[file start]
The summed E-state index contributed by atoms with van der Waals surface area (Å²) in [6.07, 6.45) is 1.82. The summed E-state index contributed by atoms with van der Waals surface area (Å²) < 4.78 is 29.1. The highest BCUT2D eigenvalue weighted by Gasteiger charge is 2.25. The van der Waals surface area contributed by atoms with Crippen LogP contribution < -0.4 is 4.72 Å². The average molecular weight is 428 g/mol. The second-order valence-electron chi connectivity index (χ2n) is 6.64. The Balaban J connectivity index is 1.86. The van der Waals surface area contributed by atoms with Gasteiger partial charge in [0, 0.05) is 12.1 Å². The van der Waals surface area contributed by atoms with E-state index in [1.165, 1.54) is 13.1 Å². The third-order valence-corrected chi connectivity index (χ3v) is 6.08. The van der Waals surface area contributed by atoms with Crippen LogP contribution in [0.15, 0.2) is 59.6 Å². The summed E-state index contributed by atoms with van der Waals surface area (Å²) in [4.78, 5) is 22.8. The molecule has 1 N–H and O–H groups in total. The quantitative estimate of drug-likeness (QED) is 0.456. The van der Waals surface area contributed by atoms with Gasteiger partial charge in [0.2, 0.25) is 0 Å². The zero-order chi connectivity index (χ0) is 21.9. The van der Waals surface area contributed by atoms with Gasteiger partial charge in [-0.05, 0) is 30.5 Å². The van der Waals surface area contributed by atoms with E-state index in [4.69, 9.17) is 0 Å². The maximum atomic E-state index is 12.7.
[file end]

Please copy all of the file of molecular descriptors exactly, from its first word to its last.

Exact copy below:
The summed E-state index contributed by atoms with van der Waals surface area (Å²) in [6.07, 6.45) is 1.82. The summed E-state index contributed by atoms with van der Waals surface area (Å²) < 4.78 is 29.1. The highest BCUT2D eigenvalue weighted by Gasteiger charge is 2.25. The van der Waals surface area contributed by atoms with Crippen LogP contribution < -0.4 is 4.72 Å². The average molecular weight is 428 g/mol. The second-order valence-electron chi connectivity index (χ2n) is 6.64. The Balaban J connectivity index is 1.86. The van der Waals surface area contributed by atoms with Gasteiger partial charge in [0, 0.05) is 12.1 Å². The van der Waals surface area contributed by atoms with E-state index in [1.165, 1.54) is 13.1 Å². The third-order valence-corrected chi connectivity index (χ3v) is 6.08. The van der Waals surface area contributed by atoms with Crippen LogP contribution in [0.15, 0.2) is 59.6 Å². The summed E-state index contributed by atoms with van der Waals surface area (Å²) in [4.78, 5) is 22.8. The molecule has 1 N–H and O–H groups in total. The quantitative estimate of drug-likeness (QED) is 0.456. The van der Waals surface area contributed by atoms with Gasteiger partial charge in [0.2, 0.25) is 0 Å². The zero-order chi connectivity index (χ0) is 21.9. The van der Waals surface area contributed by atoms with Gasteiger partial charge in [-0.05, 0) is 30.5 Å². The van der Waals surface area contributed by atoms with E-state index in [4.69, 9.17) is 0 Å². The maximum atomic E-state index is 12.7.